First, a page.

Some few years back, I was blessed by the gift of a plethora of Veritas planes, bench and specialty, which had been gathered together by their former owner, I suspect, mostly because he was fairly enamored of them being both 'nice things', as well as their being Canadian made. In any case, I seem to have skipped rather a huge step in my process here, as I am rather well equipped, if under-skilled in their use.

    Cancer being the sonofabitch that it is, he never really got the chance to use them, if that was indeed his plan.

    In any case, I was blessed with a large storage tote of Veritas planes ranging from a Number 5 on down, as well as several other implements of wood destruction, almost entirely a Veritas wood shop worth. I really need to build an appropriate cabinet for them, if only because the deserve better than to be tucked away out of sight in their boxes. I think it fair that I should include a space for his picture in the case, too. I owe him a lot for his gift.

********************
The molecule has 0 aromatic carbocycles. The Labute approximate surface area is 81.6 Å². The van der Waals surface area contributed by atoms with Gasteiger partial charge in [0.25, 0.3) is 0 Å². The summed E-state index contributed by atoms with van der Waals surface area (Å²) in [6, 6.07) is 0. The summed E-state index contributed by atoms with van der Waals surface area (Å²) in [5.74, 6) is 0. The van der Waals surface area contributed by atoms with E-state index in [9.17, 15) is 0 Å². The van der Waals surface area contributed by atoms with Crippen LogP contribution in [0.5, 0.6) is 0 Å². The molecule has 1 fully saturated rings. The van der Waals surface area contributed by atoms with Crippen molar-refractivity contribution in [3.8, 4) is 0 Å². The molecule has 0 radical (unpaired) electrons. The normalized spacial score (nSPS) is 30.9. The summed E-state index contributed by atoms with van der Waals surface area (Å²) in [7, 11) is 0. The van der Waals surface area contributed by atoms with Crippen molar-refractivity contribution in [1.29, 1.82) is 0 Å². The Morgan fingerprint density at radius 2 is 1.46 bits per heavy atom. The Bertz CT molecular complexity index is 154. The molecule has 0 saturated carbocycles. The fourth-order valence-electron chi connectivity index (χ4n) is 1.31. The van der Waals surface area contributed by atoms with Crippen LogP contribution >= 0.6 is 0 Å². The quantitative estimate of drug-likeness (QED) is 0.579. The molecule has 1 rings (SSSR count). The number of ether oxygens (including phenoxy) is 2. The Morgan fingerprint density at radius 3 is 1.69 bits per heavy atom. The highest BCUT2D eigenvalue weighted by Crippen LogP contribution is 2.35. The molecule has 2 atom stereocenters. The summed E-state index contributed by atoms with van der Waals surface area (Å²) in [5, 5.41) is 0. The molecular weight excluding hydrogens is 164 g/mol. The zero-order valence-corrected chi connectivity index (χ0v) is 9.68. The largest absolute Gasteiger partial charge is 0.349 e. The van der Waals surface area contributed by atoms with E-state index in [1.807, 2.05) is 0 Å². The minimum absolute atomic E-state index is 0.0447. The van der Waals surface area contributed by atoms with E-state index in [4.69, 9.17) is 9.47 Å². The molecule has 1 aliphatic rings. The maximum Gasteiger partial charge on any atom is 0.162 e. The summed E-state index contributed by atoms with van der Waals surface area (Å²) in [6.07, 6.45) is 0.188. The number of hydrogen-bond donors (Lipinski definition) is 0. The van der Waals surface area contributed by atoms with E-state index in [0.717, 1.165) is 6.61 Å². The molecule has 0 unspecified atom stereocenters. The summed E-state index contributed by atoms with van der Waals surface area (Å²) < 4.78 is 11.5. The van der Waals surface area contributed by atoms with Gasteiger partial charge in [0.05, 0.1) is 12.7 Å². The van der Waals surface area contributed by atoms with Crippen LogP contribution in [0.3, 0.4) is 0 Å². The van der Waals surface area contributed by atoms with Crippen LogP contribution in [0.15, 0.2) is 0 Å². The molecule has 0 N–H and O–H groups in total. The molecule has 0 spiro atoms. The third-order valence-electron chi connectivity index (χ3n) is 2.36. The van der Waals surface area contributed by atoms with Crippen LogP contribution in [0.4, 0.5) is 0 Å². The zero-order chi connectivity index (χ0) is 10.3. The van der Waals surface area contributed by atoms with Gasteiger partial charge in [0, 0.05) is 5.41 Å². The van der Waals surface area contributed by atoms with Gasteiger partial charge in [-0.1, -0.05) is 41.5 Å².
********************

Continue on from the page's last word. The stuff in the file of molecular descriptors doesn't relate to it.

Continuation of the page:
So far, my go-to plane for use has been the Skew Block Plane. It has been of great utility to me in the jobs I have needed it for, mostly trim carpentry and the like around the house.

    Since I already have a bunch, I have since added a Veritas scrub plane, and recently ordered a Apron Plane and a pocket plane from Lee valley.

    While looking about at the various offerings, I concluded that the Lie Nelson Block plane just did not appeal to my eye, and having a Stanly Low angle Block plane already, I was looking for something that would look good sitting on a shelf, as much as a using tool, which is what drew me to the design and looks of the polished up Veritas NX-60, sadly unavailable.